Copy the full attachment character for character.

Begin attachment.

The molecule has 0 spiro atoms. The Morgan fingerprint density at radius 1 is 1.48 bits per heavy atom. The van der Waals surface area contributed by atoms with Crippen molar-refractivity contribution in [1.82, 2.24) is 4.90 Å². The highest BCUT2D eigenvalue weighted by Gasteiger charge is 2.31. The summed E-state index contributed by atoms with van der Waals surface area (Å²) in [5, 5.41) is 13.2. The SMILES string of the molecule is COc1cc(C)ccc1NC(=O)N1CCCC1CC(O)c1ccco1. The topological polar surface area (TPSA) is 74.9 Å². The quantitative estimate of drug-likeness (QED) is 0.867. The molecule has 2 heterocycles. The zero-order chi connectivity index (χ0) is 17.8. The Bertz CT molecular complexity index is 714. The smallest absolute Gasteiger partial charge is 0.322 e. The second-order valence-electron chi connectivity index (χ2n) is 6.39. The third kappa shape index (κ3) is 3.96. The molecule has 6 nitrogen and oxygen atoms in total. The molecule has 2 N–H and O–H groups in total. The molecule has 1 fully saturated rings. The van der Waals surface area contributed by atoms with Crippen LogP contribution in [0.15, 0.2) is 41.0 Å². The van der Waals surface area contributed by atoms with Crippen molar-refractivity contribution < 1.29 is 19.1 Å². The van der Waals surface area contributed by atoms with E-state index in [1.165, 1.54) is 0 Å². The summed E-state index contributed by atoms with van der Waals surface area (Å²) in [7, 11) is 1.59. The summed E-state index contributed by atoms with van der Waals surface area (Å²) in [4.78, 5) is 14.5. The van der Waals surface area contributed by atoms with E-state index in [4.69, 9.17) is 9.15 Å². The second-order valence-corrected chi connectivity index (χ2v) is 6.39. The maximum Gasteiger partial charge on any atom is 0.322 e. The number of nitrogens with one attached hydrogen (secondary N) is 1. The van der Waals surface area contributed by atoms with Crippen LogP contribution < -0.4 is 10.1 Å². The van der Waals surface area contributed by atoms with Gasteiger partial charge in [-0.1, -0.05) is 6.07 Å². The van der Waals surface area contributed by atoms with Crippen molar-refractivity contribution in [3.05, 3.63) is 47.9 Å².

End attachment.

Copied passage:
The molecule has 0 spiro atoms. The Morgan fingerprint density at radius 1 is 1.48 bits per heavy atom. The van der Waals surface area contributed by atoms with Crippen molar-refractivity contribution in [1.82, 2.24) is 4.90 Å². The highest BCUT2D eigenvalue weighted by Gasteiger charge is 2.31. The summed E-state index contributed by atoms with van der Waals surface area (Å²) in [5, 5.41) is 13.2. The SMILES string of the molecule is COc1cc(C)ccc1NC(=O)N1CCCC1CC(O)c1ccco1. The topological polar surface area (TPSA) is 74.9 Å². The quantitative estimate of drug-likeness (QED) is 0.867. The molecule has 2 heterocycles. The zero-order chi connectivity index (χ0) is 17.8. The Bertz CT molecular complexity index is 714. The smallest absolute Gasteiger partial charge is 0.322 e. The second-order valence-electron chi connectivity index (χ2n) is 6.39. The third kappa shape index (κ3) is 3.96. The molecule has 6 nitrogen and oxygen atoms in total. The molecule has 2 N–H and O–H groups in total. The molecule has 1 fully saturated rings. The van der Waals surface area contributed by atoms with Crippen LogP contribution in [0.15, 0.2) is 41.0 Å². The van der Waals surface area contributed by atoms with Crippen molar-refractivity contribution < 1.29 is 19.1 Å². The van der Waals surface area contributed by atoms with E-state index in [1.165, 1.54) is 0 Å². The summed E-state index contributed by atoms with van der Waals surface area (Å²) in [7, 11) is 1.59. The summed E-state index contributed by atoms with van der Waals surface area (Å²) in [4.78, 5) is 14.5. The van der Waals surface area contributed by atoms with E-state index in [4.69, 9.17) is 9.15 Å². The second-order valence-corrected chi connectivity index (χ2v) is 6.39. The maximum Gasteiger partial charge on any atom is 0.322 e. The number of nitrogens with one attached hydrogen (secondary N) is 1. The van der Waals surface area contributed by atoms with Crippen LogP contribution < -0.4 is 10.1 Å². The van der Waals surface area contributed by atoms with Gasteiger partial charge in [-0.1, -0.05) is 6.07 Å². The van der Waals surface area contributed by atoms with Crippen molar-refractivity contribution in [3.05, 3.63) is 47.9 Å².